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In modern times, the United States has dealt in individualized ways with children and youth accused of crimes. A juvenile accused of an especially horrendous offense can be tried in adult court and sent to prison. But usually youthful offenders are separated from adults, tried in family courts, and sent for confinement and treatment outside of adult prisons. Such separate treatment makes sense given research on adolescent development and the clear possibilities for rehabilitating many youthful offenders. Established U.S. juvenile justice practices are also consistent with the Convention on the Rights of the Child, an international human rights treaty that the United States has signed and will hopefully ratify in the near future.
Yet recently the United States struck off in a new direction for one category of youthful wrongdoers – juvenile sex offenders. In 2006, Congress passed the Sex Offender Registration and Notification Act (also known as the Adam Walsh Child Protection and Safety Act in memory of a Florida child abducted and later found murdered). This law requires inclusion on a standardized official sex offender registry of any juveniles aged 14 years or older who commit certain sexual offenses, without regard for individual circumstances or assessments about whether that child is likely to commit future offenses. The law federal threatens states with a ten percent reduction in federal funding for crime-fighting if they continue to follow longstanding practices of treating youthful sex offenders like others in the juvenile justice system. Why is the United States moving away from established commitments to treating young offenders in special ways that protect their prospects for rehabilitation? And is it good public policy to list juvenile sex offenders on public registries?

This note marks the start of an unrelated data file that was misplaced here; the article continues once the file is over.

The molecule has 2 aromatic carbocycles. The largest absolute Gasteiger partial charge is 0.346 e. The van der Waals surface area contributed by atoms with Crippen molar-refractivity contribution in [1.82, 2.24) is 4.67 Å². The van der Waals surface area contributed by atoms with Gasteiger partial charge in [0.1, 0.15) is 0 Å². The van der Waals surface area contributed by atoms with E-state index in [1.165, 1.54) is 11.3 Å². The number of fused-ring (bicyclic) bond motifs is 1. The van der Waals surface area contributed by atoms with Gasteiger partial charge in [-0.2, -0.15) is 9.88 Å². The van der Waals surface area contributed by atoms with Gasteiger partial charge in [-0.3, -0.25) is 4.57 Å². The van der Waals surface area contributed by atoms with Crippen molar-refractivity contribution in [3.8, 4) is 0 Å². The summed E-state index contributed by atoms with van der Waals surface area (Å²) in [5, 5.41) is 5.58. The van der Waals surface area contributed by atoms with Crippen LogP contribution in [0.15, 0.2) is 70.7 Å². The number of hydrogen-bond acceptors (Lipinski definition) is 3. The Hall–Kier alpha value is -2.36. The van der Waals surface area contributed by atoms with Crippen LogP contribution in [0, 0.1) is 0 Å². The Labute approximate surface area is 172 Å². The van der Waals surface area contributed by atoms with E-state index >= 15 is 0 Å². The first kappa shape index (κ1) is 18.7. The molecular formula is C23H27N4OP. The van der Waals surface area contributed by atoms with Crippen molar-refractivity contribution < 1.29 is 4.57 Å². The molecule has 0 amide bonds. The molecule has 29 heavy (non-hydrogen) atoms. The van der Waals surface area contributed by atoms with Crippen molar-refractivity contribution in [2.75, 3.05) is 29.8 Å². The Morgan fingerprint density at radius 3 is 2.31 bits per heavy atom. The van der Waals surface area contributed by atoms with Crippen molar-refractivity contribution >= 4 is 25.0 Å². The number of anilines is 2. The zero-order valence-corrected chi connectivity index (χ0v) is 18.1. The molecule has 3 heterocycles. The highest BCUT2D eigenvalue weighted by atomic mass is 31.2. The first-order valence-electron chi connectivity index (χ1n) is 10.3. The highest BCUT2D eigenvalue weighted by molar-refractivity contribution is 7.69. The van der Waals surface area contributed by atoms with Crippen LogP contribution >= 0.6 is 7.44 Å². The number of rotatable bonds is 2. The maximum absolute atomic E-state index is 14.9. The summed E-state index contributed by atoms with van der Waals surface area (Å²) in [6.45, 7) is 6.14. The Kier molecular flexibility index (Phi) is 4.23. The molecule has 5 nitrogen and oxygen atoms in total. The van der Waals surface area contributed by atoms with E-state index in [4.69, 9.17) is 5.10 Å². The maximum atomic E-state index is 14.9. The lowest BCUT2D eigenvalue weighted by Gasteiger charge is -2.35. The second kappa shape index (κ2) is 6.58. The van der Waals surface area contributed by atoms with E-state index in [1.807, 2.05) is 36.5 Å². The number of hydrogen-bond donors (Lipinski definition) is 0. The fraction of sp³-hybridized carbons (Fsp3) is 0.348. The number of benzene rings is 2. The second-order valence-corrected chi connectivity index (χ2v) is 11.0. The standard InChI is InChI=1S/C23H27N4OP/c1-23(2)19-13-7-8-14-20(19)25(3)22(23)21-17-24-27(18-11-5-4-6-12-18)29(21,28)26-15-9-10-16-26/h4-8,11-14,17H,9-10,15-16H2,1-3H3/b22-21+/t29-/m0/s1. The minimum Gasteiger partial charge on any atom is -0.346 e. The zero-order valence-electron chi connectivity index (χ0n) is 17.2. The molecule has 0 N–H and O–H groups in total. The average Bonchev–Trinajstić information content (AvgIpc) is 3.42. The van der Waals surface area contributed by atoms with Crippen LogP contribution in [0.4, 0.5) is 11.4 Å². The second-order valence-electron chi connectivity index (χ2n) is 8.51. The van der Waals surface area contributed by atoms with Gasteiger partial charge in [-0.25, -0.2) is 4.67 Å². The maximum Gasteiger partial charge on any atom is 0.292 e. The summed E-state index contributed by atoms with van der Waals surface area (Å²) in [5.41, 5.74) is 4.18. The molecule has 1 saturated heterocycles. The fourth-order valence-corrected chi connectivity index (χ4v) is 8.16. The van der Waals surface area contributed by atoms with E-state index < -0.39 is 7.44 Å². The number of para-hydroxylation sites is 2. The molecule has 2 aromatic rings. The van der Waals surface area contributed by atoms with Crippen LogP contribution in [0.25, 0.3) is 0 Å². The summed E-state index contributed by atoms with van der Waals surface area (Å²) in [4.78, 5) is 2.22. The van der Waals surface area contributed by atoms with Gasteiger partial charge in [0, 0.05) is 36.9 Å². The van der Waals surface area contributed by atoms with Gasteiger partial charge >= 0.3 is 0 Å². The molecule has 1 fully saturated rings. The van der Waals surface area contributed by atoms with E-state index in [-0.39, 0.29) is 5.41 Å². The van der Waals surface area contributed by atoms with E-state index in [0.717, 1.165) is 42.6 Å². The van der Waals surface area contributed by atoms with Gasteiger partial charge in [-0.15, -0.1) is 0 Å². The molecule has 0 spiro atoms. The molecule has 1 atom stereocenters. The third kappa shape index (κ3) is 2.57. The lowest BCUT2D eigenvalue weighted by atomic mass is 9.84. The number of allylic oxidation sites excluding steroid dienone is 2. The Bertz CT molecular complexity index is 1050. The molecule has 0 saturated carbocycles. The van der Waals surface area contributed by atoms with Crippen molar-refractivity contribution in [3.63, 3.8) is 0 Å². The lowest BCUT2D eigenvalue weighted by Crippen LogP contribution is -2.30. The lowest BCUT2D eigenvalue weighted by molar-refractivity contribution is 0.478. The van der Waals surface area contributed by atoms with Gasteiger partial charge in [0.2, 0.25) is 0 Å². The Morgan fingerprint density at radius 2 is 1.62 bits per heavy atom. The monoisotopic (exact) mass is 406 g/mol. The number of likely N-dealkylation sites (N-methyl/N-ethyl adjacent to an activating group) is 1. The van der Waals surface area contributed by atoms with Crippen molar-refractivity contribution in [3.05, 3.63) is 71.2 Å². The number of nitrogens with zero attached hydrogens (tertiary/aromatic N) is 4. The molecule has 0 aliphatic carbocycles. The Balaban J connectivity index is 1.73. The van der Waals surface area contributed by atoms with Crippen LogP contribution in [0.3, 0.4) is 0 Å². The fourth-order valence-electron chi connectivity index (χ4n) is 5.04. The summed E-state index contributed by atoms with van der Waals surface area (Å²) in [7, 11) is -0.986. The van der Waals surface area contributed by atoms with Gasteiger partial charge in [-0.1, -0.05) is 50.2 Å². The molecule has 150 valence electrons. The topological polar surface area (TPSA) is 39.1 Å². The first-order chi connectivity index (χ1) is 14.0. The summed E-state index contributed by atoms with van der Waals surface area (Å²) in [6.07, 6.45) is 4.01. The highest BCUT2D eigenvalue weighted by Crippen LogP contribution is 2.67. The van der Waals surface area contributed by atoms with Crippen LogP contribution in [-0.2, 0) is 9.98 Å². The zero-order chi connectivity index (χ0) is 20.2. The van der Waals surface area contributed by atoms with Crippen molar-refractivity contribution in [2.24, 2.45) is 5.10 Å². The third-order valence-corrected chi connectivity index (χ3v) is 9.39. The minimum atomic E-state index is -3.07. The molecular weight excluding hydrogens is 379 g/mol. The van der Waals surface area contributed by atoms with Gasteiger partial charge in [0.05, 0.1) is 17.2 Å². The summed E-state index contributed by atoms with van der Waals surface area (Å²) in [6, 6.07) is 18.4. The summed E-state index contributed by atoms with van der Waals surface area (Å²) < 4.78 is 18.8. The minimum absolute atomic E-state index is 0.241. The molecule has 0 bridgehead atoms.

A Dubious Step
The requirement for states to publicly register youth convicted of sex-related crimes was adopted by Congress even though public registries have a questionable record of achieving their objective of preventing future offenses – and even though research has established that juvenile sex offenders rarely repeat similar crimes later in life.
The underlying theory of sex offender registration is that it will help parents, neighbors and local authorities identify potential predators in their communities and protect vulnerable children from coming into contact with them. However, the vast majority of sex crimes involve perpetrators violating victims such as family members who are personally known to them. Registers cannot prevent such crimes, but they emerged in response to highly publicized horrific cases of rape and murder of children by strangers. Proponents have tended to cast ever-wider nets – and now the requirement for public registration has reached juvenile offenders along with adults.
Prior to the 2006 law, many U.S. states were reluctant to handle juvenile sex offenders in the same way as adults.